Batman: Arkham City review
Apologies for the delay. Blame Batman. Blame Arkham. Blame a massive sprawling game that sucks you into its world and keeps you there for nights on end. We've gone a little bit Batman crazy of late, to the extent that we're typing these words while watching Batman Returns on ITV 2+1. And to be honest, we can't wait for it to finish so we can get back to the game, which is so much better.
Tim Burton's vision of Gotham arguably has some crossover with that of Arkham City, but the world conjured up by UK developer Rocksteady is somehow darker, bleaker, nastier, and their Batman considerably cooler and harder than the one portrayed by Michael Keaton's curly-haired earnestness.
Even the Christopher Nolan films can't compete. While two and a half hours of watching Christian Bale doing that acting thing as The Dark Knight tends to drag, a six-hour session of Arkham City seems like time well spent, time in which you fully throw yourself into the character, to the point that you begin to think like Batman. Of course the same could be said about 2009's superb Batman: Arkham Asylum, although compared to this, the original game starts to feel like a glorified tutorial.
With the asylum defunct, all of the crazies have been moved to one huge area of the city, now home to a slew of fully-fledged grotesques including The Joker, Penguin, and Mr Freeze. Some big personalities are in evidence, leading to a series of uneasy alliances, with the whole thing overseen by the sinister Hugo Strange, who happens to know Batman's darkest secret. Spoiler: he's Bruce Wayne.
It must have been tempting for Rocksteady to rest on its laurels and knock out an Arkham Asylum 2.0 with some leftover ideas, but Arkham City is so much more, fleshing out the concept into a fully interactive world that is five times the size of its prequel. Taking the open world route, there is a core story that runs through it, but it's bolstered by side missions and incidental action that makes for a highly individual experience. While Batman returns with gadgets galore, in many ways it's the city that's the star. Always shrouded in darkness under a gigantic moon, it's deeply atmospheric as you glide around picking up snippets of chatter from the scumbags below.
In fact you spend a huge swathe of the game gliding, which allied to the nifty grapnel gadget is the quickest way of getting around the city. It's a pair of skills that need to be mastered, as you'll sometimes be against the clock, with innocent lives at risk. As an example of the game's side missions, answering a ringing phone introduces a serial killer, who will have you chasing all over town answering phones lest he kill again. Side missions of course boost your XP, which can be used for a host of upgrades.
As for the main story, you'll come up against most of the major proponents, with boss battles that are always the right side of fair. Whenever you mess it up, it's generally your own fault, and the game provides a near perfect balance of frustration and reward. The combat has also been tweaked to make it easier to employ gadgets mid-scuffle, and the predator sections are as exquisitely tense as ever, with the detective mode again proving to be gaming's most honest way of cheating. As for the puzzles, there's a Zelda-esque level of elegance in solving them, and you are always left to think for yourself before the solution is hinted at.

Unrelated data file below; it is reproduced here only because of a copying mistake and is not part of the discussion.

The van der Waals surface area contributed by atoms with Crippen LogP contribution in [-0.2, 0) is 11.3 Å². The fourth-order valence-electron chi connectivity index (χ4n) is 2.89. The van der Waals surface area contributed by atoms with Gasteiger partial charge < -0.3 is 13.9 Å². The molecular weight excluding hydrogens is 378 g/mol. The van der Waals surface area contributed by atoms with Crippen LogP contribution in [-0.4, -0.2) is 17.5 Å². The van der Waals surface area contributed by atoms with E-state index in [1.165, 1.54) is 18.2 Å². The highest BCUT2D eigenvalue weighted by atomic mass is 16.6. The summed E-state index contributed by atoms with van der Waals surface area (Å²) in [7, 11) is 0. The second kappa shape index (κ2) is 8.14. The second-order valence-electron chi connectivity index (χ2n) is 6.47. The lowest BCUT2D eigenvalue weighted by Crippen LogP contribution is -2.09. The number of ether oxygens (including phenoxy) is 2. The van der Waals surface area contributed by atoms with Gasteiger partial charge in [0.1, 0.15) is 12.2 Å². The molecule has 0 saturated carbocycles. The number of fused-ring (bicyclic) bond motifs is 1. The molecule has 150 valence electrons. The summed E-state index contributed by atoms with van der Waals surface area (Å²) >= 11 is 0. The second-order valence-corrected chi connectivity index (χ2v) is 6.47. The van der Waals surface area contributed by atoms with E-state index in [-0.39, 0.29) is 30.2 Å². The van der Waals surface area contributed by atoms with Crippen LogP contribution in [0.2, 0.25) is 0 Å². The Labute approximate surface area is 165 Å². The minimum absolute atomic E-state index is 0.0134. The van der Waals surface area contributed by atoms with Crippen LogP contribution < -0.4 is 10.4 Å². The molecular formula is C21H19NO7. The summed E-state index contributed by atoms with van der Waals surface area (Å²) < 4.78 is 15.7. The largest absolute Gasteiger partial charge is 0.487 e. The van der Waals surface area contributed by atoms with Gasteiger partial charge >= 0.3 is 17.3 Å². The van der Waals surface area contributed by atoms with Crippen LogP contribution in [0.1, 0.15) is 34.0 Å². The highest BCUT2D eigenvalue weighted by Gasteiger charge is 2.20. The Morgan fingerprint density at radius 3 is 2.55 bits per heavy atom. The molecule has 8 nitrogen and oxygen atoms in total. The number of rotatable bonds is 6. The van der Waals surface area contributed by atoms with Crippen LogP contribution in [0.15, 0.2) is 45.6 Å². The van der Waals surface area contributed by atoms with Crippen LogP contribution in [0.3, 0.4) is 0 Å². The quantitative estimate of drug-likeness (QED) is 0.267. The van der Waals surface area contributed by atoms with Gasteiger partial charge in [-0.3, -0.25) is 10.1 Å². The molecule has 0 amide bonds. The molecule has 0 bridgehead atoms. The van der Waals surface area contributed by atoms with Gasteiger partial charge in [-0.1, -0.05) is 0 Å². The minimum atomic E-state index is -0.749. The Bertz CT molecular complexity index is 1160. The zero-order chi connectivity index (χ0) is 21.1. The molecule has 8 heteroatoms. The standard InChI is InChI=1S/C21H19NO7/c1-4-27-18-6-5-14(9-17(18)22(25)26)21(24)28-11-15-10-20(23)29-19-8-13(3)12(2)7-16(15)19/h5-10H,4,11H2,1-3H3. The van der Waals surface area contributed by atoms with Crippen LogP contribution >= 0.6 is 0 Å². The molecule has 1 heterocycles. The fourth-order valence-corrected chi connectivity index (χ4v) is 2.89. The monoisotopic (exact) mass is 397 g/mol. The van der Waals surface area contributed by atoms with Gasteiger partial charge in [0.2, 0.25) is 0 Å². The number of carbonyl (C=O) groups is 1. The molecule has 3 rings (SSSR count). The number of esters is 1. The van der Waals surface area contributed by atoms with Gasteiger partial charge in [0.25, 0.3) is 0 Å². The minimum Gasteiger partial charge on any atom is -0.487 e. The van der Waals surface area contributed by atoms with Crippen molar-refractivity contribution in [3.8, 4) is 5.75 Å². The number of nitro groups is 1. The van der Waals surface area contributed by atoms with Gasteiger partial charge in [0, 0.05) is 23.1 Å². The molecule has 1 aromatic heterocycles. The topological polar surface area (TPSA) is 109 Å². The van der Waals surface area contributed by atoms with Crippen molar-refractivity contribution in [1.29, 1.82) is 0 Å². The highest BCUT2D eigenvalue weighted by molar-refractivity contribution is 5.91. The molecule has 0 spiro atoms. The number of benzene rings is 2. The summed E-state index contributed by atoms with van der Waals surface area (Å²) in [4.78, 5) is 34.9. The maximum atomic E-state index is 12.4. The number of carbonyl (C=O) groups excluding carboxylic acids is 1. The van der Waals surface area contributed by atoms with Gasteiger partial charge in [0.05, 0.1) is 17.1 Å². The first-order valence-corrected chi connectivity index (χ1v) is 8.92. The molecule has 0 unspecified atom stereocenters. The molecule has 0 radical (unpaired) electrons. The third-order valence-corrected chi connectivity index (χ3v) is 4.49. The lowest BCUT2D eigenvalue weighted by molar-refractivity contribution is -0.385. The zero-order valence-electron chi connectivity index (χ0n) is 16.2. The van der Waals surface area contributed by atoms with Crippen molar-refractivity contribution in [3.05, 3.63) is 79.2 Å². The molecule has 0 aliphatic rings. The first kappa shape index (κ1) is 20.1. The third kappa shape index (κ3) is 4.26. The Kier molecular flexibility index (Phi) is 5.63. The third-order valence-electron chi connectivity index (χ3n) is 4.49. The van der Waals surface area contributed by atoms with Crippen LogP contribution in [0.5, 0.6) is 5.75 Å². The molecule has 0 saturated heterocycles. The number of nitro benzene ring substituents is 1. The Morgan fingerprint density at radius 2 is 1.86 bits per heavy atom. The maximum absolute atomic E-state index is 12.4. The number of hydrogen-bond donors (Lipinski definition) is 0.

Riddle me this
A devastating hybrid of RPG, action adventure, beat-'em-up and, er, flight sim, we're struggling to think of something negative to say about what is clearly one of the games of the year. If we wanted to be really fussy, we could have a go at Penguin's dodgy accent, or the fact that you have to enter a code to play as Catwoman, in a handful of largely inconsequential missions. If you buy the game second hand, you have to pay for the code (or simply ignore it).
But to be honest, we can't see that many second hand copies becoming available, as it's a game you'll want to play through again. In fact, even when it's over, it's not really over, as you can carry on and complete the side missions, as well as satisfy your OCD by collecting all the Riddler trophies, most of which now come with a devious puzzle attached. And there's also a 'new game plus’ mode, in which you can start again with all your gadgets attached, albeit against harder enemies.
A hugely inventive experience, Batman bucks the current gaming trend in that you never once fire a gun throughout the course of the game, instead relying on ingenuity, gadgetry, and a decent right hook.
The lack of a multiplayer mode may be seen as a minus point by some, but Arkham City is proof that single player gaming is alive and well, providing a sublime challenge between gamer and designer. Tweaked to near perfection, this is marquee gaming at its very best, allied to a tight story, atmospheric setting, strong script and excellent voice acting. In the near century-long history of The Dark Knight, Batman: Arkham City sits at the very top table.